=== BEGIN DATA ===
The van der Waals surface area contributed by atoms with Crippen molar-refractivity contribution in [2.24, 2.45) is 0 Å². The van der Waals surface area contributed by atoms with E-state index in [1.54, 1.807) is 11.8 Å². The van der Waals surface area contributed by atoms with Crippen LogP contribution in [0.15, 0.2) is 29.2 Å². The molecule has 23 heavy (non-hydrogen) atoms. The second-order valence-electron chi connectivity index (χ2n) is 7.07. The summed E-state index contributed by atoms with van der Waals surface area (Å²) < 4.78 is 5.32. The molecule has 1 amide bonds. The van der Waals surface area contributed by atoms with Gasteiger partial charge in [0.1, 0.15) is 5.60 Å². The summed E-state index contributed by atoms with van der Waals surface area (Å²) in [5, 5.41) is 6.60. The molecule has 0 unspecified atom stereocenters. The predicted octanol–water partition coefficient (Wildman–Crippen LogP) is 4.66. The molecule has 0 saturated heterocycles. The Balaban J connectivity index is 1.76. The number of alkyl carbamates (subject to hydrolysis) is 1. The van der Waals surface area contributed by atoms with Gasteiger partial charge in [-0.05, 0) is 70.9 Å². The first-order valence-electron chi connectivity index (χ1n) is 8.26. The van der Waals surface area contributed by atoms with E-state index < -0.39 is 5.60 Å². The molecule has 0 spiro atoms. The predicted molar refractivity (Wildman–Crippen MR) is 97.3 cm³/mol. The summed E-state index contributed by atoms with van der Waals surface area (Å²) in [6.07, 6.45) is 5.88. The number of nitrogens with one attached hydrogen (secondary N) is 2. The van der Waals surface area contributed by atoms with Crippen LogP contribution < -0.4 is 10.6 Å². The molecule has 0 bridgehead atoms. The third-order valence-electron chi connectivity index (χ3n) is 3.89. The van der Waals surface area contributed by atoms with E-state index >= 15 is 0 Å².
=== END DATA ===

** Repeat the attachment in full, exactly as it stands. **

The van der Waals surface area contributed by atoms with Crippen molar-refractivity contribution in [2.24, 2.45) is 0 Å². The van der Waals surface area contributed by atoms with E-state index in [1.54, 1.807) is 11.8 Å². The van der Waals surface area contributed by atoms with Crippen LogP contribution in [0.15, 0.2) is 29.2 Å². The molecule has 23 heavy (non-hydrogen) atoms. The second-order valence-electron chi connectivity index (χ2n) is 7.07. The summed E-state index contributed by atoms with van der Waals surface area (Å²) < 4.78 is 5.32. The molecule has 1 amide bonds. The van der Waals surface area contributed by atoms with Gasteiger partial charge in [0.1, 0.15) is 5.60 Å². The summed E-state index contributed by atoms with van der Waals surface area (Å²) in [5, 5.41) is 6.60. The molecule has 0 unspecified atom stereocenters. The predicted octanol–water partition coefficient (Wildman–Crippen LogP) is 4.66. The molecule has 0 saturated heterocycles. The Balaban J connectivity index is 1.76. The number of alkyl carbamates (subject to hydrolysis) is 1. The van der Waals surface area contributed by atoms with Gasteiger partial charge in [-0.05, 0) is 70.9 Å². The first-order valence-electron chi connectivity index (χ1n) is 8.26. The van der Waals surface area contributed by atoms with E-state index < -0.39 is 5.60 Å². The molecule has 0 spiro atoms. The predicted molar refractivity (Wildman–Crippen MR) is 97.3 cm³/mol. The summed E-state index contributed by atoms with van der Waals surface area (Å²) in [6.07, 6.45) is 5.88. The number of nitrogens with one attached hydrogen (secondary N) is 2. The van der Waals surface area contributed by atoms with Crippen LogP contribution < -0.4 is 10.6 Å². The molecule has 0 bridgehead atoms. The third-order valence-electron chi connectivity index (χ3n) is 3.89. The van der Waals surface area contributed by atoms with E-state index >= 15 is 0 Å².